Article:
Current tolerances for slightly damaged cargo strapping [minor tears, abrasion, holes, etc. (49 CFR 393.104)] is based on 25-year-old data, says Abato, and much has changed since then.
“We did some testing on our own brand new material to simulate in-service wear, and frankly, we were surprised by what we found.”
Researchers tested several samples of four-in. continuous woven cargo strap, each having a rated breaking strength of 20,000 lb. In pull tests to determine the actual breaking strength, all samples exceeded the rating. The worst broke at 20,058 lb. The best went to 21,047 lb, indicating the straps were of rated quality.
Test results from 10 four-in., 20,000-lb strap samples, each having a 10.2 mm cut made in one edge (10 percent of the strap width, or 0.4 in.) showed breaking strength was diminished on average by about 55 percent to about 9,100 lb.
Break strengths for the test ranged from 7,864 lb to 10,570 lb, down from 20,000 lb.
In a test designed to determine the effects of abrasion, 10 four-in. straps were subject to 500 cycles of a rough-surfaced bar exerting 25.6 lb of pressure on the straps before they were pulled to breaking. The damage was visible, but not severe.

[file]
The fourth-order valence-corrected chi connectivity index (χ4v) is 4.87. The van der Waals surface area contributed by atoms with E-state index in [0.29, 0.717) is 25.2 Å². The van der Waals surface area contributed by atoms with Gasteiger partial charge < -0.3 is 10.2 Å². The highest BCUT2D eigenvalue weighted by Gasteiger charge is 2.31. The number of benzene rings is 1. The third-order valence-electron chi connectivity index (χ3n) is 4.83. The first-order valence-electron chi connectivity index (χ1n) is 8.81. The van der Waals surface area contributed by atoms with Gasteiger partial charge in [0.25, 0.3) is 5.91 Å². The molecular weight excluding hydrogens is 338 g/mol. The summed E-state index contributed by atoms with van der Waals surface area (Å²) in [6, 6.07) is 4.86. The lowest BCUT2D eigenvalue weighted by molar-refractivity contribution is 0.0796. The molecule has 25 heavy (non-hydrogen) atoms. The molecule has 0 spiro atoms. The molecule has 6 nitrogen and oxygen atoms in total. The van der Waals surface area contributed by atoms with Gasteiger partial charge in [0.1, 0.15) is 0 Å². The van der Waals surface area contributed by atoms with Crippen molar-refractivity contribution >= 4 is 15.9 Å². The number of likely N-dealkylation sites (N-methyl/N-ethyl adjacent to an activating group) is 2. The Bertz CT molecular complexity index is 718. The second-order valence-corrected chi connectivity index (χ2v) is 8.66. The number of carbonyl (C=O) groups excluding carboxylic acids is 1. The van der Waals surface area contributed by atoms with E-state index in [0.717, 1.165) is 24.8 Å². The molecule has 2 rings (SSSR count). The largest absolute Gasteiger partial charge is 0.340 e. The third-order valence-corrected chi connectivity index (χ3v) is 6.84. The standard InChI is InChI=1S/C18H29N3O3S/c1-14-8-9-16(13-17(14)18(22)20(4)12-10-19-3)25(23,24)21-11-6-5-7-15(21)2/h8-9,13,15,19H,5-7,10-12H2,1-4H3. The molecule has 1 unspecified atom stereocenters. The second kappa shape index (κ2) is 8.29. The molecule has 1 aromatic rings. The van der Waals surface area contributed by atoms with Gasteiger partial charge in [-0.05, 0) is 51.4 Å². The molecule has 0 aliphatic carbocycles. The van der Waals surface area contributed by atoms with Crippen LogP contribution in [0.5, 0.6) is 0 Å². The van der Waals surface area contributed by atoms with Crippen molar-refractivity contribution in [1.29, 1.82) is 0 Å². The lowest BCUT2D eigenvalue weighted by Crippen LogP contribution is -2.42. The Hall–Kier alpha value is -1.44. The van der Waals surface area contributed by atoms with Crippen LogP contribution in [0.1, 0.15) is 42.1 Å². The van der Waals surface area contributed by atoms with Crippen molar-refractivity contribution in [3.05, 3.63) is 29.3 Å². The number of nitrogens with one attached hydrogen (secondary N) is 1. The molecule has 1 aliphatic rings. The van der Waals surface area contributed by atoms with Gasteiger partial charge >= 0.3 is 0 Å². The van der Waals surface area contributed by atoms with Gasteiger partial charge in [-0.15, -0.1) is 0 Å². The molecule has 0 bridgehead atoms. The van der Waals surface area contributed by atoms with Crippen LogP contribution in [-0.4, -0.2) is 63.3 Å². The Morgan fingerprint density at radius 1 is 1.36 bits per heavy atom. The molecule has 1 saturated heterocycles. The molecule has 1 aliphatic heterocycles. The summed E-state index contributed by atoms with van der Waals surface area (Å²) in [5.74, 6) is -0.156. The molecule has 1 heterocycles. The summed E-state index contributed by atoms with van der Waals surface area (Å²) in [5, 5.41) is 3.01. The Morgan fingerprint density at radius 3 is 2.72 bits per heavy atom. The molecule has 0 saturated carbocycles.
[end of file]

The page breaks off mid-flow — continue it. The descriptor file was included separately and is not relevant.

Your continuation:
The results showed an average 30.5 percent degradation in breaking strength, down to 13,911 lb. Break strength ranges for this test were from 12,195 lb to 15,617 lb, down from 20,000 lb.
A third single-defect test was done, making a straight cut across the face of the strap to 10 percent of its depth. Breaking strength diminished on average by 35.1 percent to 12,993 lb.
Then, to simulate real-world use, testers damaged the straps as described above, and subjected them to up to 100 load/unload cycles to only their working load limit (6,600 lb).
Straps tested with a 10-percent edge cut and abrasion wear failed at just 15 cycles to 6,478 lb—or about 32.3 percent of their rated breaking strength. Viewed the other way, the straps subject to that wear had lost nearly 70 percent of their rated strength.
“While this testing illustrates the actual breaking strength of brand new, high quality straps under controlled conditions, it leaves me wondering about the durability of in-service straps that have been subject to all sorts of wear, including exposure to road salt and various other chemicals—and to UV,” says Abato. “I wonder too, how some of the lesser-quality off-shore cargo straps would fare in tests like these. Until now, we’ve been operating on the assumption all strapping is created equal, and we know that’s not the case.”
FMCSA and CVSA are said to be interested in this testing, and Abato says more testing is planned on actual in-service, used straps.
“There’s still some question about how we’ll qualify those used straps, but we’ll be looking specifically at estimated UV exposure,” he says. “There are no hard and fast numbers we can use for comparison, and no way to measure to quantify UV exposure in the real world, but we’ll be getting some interesting results, I’m sure.”